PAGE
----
The seven shops are: Little Unity in Auckland, Onehunga Books & Post in Onehunga, Martinborough Bookshop (opening soon), Another Chapter in Wellington, online store Five Dogs Books, The Twizel Bookshop and Petronella’s Books in Lake Tekapo.


Judges for 2019 NZ Book Awards for Children and Young Adults share a passion for the transformative power of books

By Media Releases

A panel of judges combining deep knowledge of the children’s literature community with youthful wisdom and a shared passion for the transformative power of books has been selected to deliberate over entries to the 2019 New Zealand Book Awards for Children and Young Adults.

Highly respected reviewer and librarian Crissi Blair will convene the English language panel, which will also include poet and co-founding editor of The Sapling Jane Arthur, author and editor Raymond Huber, teacher and award-winning writer Tania Roxborogh, and librarian Simie Simpson, previously a popular children’s publisher sales manager.

Te Rōpū Whakahau, the national body representing Māori within the library and information profession, has reappointed the experienced panel of Moana Munro (convenor), Anahera Morehu and Jacqueline Joyce Snee to judge the Wright Family Foundation Te Kura Pounamu Award, which recognises and celebrates books written or translated into te reo Māori.

The English language judges will read and appraise an expected 150 or so entries in five categories: Picture Book, Junior Fiction (the Wright Family Foundation Esther Glen Award), Young Adult Fiction, Non-fiction (the Elsie Locke Award) and Illustration (the Russell Clark Award). They will select five finalists in each category, as well as up to five finalists for a Best First Book Award and then a winner in each category. The overall winner, the Margaret Mahy Award for Book of the Year, will be decided by both panels.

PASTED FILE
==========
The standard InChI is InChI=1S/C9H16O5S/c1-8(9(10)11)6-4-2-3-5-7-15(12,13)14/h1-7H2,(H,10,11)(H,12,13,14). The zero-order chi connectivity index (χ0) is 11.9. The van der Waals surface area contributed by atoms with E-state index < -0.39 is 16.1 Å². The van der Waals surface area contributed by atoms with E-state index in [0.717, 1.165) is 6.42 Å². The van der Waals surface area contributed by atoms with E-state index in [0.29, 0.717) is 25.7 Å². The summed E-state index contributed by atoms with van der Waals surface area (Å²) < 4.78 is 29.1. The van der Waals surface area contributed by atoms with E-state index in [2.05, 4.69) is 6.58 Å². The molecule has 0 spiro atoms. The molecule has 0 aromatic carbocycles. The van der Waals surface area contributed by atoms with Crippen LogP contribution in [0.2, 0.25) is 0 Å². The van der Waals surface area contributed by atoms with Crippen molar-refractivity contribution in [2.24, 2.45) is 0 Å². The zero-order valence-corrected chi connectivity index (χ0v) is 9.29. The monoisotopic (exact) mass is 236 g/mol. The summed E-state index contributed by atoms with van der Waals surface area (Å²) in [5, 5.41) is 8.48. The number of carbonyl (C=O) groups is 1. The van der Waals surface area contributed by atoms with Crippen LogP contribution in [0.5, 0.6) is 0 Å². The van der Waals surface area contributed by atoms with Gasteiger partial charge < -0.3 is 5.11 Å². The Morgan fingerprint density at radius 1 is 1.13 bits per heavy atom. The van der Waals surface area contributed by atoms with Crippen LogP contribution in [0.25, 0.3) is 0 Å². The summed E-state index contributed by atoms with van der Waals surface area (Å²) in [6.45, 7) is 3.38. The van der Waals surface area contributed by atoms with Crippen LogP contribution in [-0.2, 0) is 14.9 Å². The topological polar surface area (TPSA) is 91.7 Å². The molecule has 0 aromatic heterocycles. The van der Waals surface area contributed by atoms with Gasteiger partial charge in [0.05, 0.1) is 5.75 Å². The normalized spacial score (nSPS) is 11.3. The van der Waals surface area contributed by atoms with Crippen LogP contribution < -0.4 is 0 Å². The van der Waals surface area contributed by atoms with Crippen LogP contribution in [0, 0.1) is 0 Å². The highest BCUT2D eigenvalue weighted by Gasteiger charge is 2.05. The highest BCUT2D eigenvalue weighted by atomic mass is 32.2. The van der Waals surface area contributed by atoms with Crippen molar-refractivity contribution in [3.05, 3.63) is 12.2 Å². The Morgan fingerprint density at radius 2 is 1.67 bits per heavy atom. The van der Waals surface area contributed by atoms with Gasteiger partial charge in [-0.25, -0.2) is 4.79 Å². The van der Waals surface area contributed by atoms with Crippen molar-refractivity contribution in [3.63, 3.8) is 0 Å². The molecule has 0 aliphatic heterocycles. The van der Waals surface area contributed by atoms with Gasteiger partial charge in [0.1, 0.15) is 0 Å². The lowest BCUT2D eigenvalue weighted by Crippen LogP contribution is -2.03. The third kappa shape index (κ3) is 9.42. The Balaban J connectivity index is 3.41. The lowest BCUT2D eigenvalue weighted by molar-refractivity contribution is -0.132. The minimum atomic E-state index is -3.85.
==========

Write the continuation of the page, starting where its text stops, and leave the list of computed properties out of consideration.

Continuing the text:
Also a judge in the 2018 awards, Crissi Blair said she was delighted to have been invited back as the 2019 convener and honoured to be working alongside such an experienced group of passionate children’s literature advocates. “We are fortunate to have a judging panel from diverse backgrounds and many different aspects of the children’s book world. I look forward to combining our skills as we explore this year’s submissions.”

The 2019 judges will once again seek input on each category during their deliberations from school advisory panels. “We found this not only to be an illuminating exercise in terms of what books interest children as opposed to adults, but it also created an opportunity for education in getting the groups to understand the criteria and to look at each book with a critical eye,” says Crissi of the 2018 process.

Submissions for the 2019 awards are now open to books published between 1 April 2018 and 30 March 2019. The first deadline, for books published up to 30 November 2018, is 13 December 2018. More details about how to enter can be found here:

Category finalists will be announced on Thursday 6 June 2019 and the awards ceremony will be held in Wellington in early August 2019, preceded by a series of large-scale finalist author events in at least three centres around New Zealand.